If you look at imagery for the outdoors and adventure online, you'll quickly notice that there aren't many body shapes represented in the mainstream eye. If you're not young and thin, you're unlikely to be on any adventurous Instagram.
The reality however, is that it's not only the fittest of the fit that enjoy the outdoors and adventurous fitness, people of all sizes and fitness levels enjoy exploring and get some fresh air at the weekend. So why doesn't the outdoor industry include all people?
A couple of friends were wondering this exact thing in 2015. Instead of getting angry, they decided to create something now and make themselves a place in the industry that was refusing to include them.
Fat Girls Hiking is a diverse body positive hiking community based in Portland, OR.
Two founders Summer and Lesley created the group as an Instagram page in 2015, partly as a way to document their adventures, party as a reaction to being the only overweight people on the trails.
“We believe that folks of all ages, sizes, shapes, races, religions, classes, abilities, genders and sexual orientations should be represented & celebrated in outdoor media."
"We want to take the shame & stigma out of the word FAT & empower it. Our motto, Trails Not Scales is to focus on Self Love in the outdoors instead of weight loss" the group says on their site. "Trails Not Scales reminds us that the more we hike, the more love we have for ourselves & our bodies just as they are."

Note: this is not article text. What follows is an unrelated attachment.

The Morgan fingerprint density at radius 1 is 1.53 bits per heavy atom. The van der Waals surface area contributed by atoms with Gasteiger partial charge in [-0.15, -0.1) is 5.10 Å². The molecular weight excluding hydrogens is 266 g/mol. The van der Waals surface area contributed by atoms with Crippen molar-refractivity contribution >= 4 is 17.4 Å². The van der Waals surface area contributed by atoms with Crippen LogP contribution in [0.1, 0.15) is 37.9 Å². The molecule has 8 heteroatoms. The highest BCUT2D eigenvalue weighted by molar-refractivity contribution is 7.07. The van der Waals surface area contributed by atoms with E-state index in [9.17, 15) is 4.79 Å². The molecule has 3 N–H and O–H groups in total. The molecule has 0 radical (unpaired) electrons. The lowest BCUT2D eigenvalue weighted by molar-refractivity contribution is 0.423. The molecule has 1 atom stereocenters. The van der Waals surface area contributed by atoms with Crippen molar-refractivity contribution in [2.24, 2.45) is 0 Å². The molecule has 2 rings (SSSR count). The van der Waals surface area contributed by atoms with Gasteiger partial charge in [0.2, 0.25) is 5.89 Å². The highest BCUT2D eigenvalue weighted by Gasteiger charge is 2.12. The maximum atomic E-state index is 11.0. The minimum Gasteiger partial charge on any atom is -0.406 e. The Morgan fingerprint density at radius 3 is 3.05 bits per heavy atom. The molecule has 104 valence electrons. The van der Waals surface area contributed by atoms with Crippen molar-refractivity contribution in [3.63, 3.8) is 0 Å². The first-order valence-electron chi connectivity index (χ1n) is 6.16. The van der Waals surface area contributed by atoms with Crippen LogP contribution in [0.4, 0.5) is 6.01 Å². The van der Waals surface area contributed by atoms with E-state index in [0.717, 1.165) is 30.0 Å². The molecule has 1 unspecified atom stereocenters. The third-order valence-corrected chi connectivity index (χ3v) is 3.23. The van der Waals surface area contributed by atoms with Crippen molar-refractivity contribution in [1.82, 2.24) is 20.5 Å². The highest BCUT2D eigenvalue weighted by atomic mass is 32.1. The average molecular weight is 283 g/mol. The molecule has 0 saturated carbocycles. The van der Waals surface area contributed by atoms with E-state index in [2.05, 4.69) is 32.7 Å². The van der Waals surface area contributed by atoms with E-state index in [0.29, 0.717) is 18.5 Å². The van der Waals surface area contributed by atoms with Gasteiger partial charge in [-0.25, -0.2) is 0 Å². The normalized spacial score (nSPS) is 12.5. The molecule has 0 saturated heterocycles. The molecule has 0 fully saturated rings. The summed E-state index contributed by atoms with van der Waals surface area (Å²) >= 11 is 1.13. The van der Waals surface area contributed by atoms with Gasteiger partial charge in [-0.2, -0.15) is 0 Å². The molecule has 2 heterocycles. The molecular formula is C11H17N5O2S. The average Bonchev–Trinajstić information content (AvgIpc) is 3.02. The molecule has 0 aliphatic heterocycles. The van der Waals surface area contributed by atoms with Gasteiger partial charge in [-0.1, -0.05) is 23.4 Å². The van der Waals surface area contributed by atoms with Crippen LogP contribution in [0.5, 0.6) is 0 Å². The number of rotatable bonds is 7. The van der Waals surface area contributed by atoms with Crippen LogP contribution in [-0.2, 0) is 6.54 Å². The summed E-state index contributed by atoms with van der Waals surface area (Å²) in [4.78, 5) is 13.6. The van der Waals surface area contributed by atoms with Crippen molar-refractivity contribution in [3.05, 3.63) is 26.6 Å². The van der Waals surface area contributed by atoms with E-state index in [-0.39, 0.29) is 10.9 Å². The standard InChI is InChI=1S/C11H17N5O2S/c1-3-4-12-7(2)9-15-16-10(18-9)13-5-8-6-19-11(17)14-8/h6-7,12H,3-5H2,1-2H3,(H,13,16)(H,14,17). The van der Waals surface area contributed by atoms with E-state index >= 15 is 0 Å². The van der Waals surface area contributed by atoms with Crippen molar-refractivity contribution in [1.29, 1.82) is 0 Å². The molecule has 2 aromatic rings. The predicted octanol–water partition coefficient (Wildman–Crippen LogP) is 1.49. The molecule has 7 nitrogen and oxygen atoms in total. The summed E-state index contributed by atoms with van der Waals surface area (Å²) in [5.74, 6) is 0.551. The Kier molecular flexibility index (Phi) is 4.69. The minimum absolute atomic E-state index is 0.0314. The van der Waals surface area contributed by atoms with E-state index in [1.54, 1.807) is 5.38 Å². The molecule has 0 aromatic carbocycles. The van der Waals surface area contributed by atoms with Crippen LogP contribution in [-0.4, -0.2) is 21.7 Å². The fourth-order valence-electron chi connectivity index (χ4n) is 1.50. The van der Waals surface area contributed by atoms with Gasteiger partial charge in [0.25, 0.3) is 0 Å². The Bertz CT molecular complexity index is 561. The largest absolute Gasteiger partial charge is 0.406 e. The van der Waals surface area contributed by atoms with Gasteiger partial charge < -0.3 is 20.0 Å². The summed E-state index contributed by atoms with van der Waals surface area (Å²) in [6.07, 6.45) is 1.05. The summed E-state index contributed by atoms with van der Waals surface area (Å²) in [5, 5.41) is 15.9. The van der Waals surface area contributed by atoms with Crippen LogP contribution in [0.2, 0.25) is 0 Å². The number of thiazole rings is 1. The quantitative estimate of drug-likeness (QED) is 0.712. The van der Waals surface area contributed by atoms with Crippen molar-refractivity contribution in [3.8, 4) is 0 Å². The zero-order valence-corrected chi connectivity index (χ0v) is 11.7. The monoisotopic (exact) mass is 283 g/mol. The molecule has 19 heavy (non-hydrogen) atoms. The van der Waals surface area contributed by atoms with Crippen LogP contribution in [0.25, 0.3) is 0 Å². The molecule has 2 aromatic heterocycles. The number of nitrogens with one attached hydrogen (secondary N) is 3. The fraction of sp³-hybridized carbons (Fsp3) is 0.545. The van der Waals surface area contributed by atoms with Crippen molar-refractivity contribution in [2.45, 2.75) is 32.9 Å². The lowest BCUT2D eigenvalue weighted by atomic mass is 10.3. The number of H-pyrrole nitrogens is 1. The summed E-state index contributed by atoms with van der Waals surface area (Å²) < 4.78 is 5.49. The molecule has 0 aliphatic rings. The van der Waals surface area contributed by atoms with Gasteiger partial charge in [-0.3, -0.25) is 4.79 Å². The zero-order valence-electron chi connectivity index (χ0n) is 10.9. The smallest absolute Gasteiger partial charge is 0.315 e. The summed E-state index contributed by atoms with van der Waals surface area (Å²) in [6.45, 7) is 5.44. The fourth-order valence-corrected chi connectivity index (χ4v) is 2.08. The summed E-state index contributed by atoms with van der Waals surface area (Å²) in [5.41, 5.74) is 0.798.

The group has now got its own website and is growing by the day.
The group interviews women of all ages, sizes, shapes, races, religions, classes, abilities, genders and sexual orientations about their experience of outdoor fitness and adventure, as well as giving a place for women to meet and talk to each other.
Though Fat Girls Hiking, women can not only see other people like them who are kicking ass on the mountains, they can easily become one of the women that are inspiring others.
The group has started organising trips, completing it's first one a few weeks ago in Mount Hood National Forest.
The founders told Outside Online of a participant from Oregon who cried at the table one night, telling them, “It’s so great to be around people who don’t talk about weight loss or diets. I just don’t have this where I’m from."
It's this community of freedom and support that the group creates, while working towards are more inclusive outdoors industry.
"We want all people to feel comfortable outdoors & to be able to claim their space on the trail" they explain.
"We believe that folks of all ages, sizes, shapes, races, religions, classes, abilities, genders and sexual orientations should be represented & celebrated in outdoor media."
Our community is for those folks who have feel like they don’t fit the typical hiker mold. We encourage & support folks who want to get out & hike, to do so!"